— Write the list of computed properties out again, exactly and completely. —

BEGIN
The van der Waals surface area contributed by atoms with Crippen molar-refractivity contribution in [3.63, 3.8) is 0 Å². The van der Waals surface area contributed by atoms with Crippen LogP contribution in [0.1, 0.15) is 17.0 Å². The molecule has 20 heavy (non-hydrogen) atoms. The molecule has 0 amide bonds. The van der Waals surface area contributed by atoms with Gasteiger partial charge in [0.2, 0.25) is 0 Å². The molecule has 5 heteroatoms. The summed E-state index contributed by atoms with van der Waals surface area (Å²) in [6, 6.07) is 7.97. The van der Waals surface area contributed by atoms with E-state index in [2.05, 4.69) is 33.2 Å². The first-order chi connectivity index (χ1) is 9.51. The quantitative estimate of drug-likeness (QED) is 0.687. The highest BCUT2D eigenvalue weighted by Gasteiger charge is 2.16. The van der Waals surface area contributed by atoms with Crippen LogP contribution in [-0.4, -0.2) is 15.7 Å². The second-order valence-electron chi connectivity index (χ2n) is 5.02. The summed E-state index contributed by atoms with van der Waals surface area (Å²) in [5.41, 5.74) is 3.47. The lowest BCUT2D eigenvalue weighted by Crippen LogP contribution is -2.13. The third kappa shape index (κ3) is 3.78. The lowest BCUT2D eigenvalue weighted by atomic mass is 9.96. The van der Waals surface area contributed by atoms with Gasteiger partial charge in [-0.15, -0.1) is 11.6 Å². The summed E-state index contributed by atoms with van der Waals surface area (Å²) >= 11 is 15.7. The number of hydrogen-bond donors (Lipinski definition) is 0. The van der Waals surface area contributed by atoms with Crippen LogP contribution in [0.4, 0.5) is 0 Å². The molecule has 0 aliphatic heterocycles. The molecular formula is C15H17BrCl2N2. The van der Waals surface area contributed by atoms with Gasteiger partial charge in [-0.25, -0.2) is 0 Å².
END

The van der Waals surface area contributed by atoms with Crippen molar-refractivity contribution in [3.63, 3.8) is 0 Å². The van der Waals surface area contributed by atoms with Crippen LogP contribution in [0.1, 0.15) is 17.0 Å². The molecule has 20 heavy (non-hydrogen) atoms. The molecule has 0 amide bonds. The van der Waals surface area contributed by atoms with Gasteiger partial charge in [0.2, 0.25) is 0 Å². The molecule has 5 heteroatoms. The summed E-state index contributed by atoms with van der Waals surface area (Å²) in [6, 6.07) is 7.97. The van der Waals surface area contributed by atoms with E-state index in [2.05, 4.69) is 33.2 Å². The first-order chi connectivity index (χ1) is 9.51. The quantitative estimate of drug-likeness (QED) is 0.687. The highest BCUT2D eigenvalue weighted by Gasteiger charge is 2.16. The van der Waals surface area contributed by atoms with Crippen LogP contribution in [-0.4, -0.2) is 15.7 Å². The second-order valence-electron chi connectivity index (χ2n) is 5.02. The summed E-state index contributed by atoms with van der Waals surface area (Å²) in [5.41, 5.74) is 3.47. The lowest BCUT2D eigenvalue weighted by Crippen LogP contribution is -2.13. The third kappa shape index (κ3) is 3.78. The lowest BCUT2D eigenvalue weighted by atomic mass is 9.96. The van der Waals surface area contributed by atoms with Gasteiger partial charge in [-0.15, -0.1) is 11.6 Å². The summed E-state index contributed by atoms with van der Waals surface area (Å²) >= 11 is 15.7. The number of hydrogen-bond donors (Lipinski definition) is 0. The van der Waals surface area contributed by atoms with Crippen LogP contribution in [0.4, 0.5) is 0 Å². The molecule has 0 aliphatic heterocycles. The molecular formula is C15H17BrCl2N2. The van der Waals surface area contributed by atoms with Gasteiger partial charge in [-0.25, -0.2) is 0 Å².